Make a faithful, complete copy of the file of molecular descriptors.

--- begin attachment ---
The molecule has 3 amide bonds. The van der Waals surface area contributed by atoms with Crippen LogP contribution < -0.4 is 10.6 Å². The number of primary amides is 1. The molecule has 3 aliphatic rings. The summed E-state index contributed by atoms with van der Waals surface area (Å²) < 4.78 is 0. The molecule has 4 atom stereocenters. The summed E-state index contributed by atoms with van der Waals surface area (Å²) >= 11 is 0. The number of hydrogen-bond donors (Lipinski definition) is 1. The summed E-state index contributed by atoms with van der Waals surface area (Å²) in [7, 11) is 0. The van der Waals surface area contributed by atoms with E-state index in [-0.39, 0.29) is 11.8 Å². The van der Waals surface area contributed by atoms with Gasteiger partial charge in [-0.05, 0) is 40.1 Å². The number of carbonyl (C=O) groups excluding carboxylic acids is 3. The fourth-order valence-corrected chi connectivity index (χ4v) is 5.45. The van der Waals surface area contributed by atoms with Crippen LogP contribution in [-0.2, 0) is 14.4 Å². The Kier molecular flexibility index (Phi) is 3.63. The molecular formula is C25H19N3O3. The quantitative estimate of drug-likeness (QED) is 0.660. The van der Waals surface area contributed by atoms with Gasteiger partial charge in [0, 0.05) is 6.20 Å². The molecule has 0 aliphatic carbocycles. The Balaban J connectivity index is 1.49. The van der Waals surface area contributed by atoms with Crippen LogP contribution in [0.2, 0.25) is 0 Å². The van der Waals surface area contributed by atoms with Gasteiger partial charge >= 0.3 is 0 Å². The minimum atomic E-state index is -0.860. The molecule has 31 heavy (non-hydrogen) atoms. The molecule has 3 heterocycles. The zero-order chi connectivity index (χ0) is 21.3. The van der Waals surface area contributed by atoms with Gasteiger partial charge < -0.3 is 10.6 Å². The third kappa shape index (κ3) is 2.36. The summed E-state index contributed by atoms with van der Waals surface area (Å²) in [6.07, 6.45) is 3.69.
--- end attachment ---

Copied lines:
The molecule has 3 amide bonds. The van der Waals surface area contributed by atoms with Crippen LogP contribution < -0.4 is 10.6 Å². The number of primary amides is 1. The molecule has 3 aliphatic rings. The summed E-state index contributed by atoms with van der Waals surface area (Å²) < 4.78 is 0. The molecule has 4 atom stereocenters. The summed E-state index contributed by atoms with van der Waals surface area (Å²) >= 11 is 0. The number of hydrogen-bond donors (Lipinski definition) is 1. The summed E-state index contributed by atoms with van der Waals surface area (Å²) in [7, 11) is 0. The van der Waals surface area contributed by atoms with E-state index in [-0.39, 0.29) is 11.8 Å². The van der Waals surface area contributed by atoms with Gasteiger partial charge in [-0.05, 0) is 40.1 Å². The number of carbonyl (C=O) groups excluding carboxylic acids is 3. The fourth-order valence-corrected chi connectivity index (χ4v) is 5.45. The van der Waals surface area contributed by atoms with Crippen LogP contribution in [-0.2, 0) is 14.4 Å². The Kier molecular flexibility index (Phi) is 3.63. The molecular formula is C25H19N3O3. The quantitative estimate of drug-likeness (QED) is 0.660. The van der Waals surface area contributed by atoms with Gasteiger partial charge in [0, 0.05) is 6.20 Å². The molecule has 0 aliphatic carbocycles. The Balaban J connectivity index is 1.49. The van der Waals surface area contributed by atoms with Crippen LogP contribution in [0.2, 0.25) is 0 Å². The van der Waals surface area contributed by atoms with Gasteiger partial charge >= 0.3 is 0 Å². The minimum atomic E-state index is -0.860. The molecule has 31 heavy (non-hydrogen) atoms. The molecule has 3 heterocycles. The zero-order chi connectivity index (χ0) is 21.3. The van der Waals surface area contributed by atoms with Gasteiger partial charge < -0.3 is 10.6 Å². The third kappa shape index (κ3) is 2.36. The summed E-state index contributed by atoms with van der Waals surface area (Å²) in [6.07, 6.45) is 3.69.